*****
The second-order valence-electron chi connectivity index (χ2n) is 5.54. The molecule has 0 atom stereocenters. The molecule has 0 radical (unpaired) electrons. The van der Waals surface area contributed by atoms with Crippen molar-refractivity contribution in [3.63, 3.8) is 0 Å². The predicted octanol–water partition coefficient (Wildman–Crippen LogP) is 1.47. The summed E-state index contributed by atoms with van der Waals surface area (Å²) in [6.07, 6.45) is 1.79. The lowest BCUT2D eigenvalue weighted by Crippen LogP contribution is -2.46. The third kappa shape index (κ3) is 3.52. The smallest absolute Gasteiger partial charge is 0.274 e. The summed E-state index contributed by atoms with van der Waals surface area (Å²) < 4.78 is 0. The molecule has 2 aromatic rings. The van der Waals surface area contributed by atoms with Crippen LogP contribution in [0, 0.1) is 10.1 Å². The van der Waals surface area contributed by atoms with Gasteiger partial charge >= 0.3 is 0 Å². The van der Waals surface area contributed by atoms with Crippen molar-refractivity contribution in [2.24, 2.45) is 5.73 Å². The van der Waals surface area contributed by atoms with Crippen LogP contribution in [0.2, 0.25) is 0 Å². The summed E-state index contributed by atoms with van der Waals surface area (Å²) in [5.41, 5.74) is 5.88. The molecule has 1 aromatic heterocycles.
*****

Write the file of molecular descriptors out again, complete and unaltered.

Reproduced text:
The second-order valence-electron chi connectivity index (χ2n) is 5.54. The molecule has 0 atom stereocenters. The molecule has 0 radical (unpaired) electrons. The van der Waals surface area contributed by atoms with Crippen molar-refractivity contribution in [3.63, 3.8) is 0 Å². The predicted octanol–water partition coefficient (Wildman–Crippen LogP) is 1.47. The summed E-state index contributed by atoms with van der Waals surface area (Å²) in [6.07, 6.45) is 1.79. The lowest BCUT2D eigenvalue weighted by Crippen LogP contribution is -2.46. The third kappa shape index (κ3) is 3.52. The smallest absolute Gasteiger partial charge is 0.274 e. The summed E-state index contributed by atoms with van der Waals surface area (Å²) < 4.78 is 0. The molecule has 2 aromatic rings. The van der Waals surface area contributed by atoms with Crippen LogP contribution in [0, 0.1) is 10.1 Å². The van der Waals surface area contributed by atoms with Gasteiger partial charge >= 0.3 is 0 Å². The van der Waals surface area contributed by atoms with Crippen molar-refractivity contribution in [2.24, 2.45) is 5.73 Å². The van der Waals surface area contributed by atoms with Crippen LogP contribution in [0.2, 0.25) is 0 Å². The summed E-state index contributed by atoms with van der Waals surface area (Å²) in [5.41, 5.74) is 5.88. The molecule has 1 aromatic heterocycles.